Sunday, September 12, 2010

A Fence Goes Against the Grain

Or vice versa. A friend of mine successfully disguised a fenceline this summer by growing tall grains along it--corn, amaranth and sorghum.

Sorghum looks like a corn plant with a different top. When I was in college, I made granola whose secret ingredient was sorghum, which came in a jar and was like molasses but lighter.

Amaranth is a genus of plants with a fascinating history and potential. An entry in Wikipedia tells of how it was grown for food by the Incas and Aztecs, then banned by the colonial powers, then recovered from wild plant populations in the 1970's. Being easy to grow and highly nutritious, it's seen as having great potential as "the crop of the future." Funny how the future can take forever to show up, though amaranth can be found in some breakfast cereals.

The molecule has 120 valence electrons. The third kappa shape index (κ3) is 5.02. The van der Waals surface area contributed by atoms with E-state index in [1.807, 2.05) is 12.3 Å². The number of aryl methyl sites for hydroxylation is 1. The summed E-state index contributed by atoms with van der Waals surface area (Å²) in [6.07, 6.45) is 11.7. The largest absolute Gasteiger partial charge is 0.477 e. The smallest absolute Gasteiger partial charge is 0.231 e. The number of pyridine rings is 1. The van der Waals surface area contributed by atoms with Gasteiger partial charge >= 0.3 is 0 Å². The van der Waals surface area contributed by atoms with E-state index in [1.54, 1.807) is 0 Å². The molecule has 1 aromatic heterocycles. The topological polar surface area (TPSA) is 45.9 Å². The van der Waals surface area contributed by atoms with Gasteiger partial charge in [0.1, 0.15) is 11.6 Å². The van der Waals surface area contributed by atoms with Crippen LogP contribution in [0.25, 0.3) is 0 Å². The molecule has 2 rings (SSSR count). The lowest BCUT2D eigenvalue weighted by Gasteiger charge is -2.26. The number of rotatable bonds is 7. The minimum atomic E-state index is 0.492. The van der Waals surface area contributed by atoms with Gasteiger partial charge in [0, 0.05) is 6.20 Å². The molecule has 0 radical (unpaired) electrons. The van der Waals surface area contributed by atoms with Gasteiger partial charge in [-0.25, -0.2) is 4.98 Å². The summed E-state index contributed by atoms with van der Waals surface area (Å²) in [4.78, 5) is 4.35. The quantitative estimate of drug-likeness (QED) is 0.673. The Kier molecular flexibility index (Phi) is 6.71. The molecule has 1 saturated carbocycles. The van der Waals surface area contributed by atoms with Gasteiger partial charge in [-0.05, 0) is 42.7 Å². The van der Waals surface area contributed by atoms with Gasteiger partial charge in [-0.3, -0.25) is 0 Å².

The amaranth in the photo may be an ornamental variety. There are also various weedy amaranths, though I haven't seen them around here. I frequently saw pigweed (Amaranthus retroflexus) in gardens in the midwest, often growing with lamb's-quarters.

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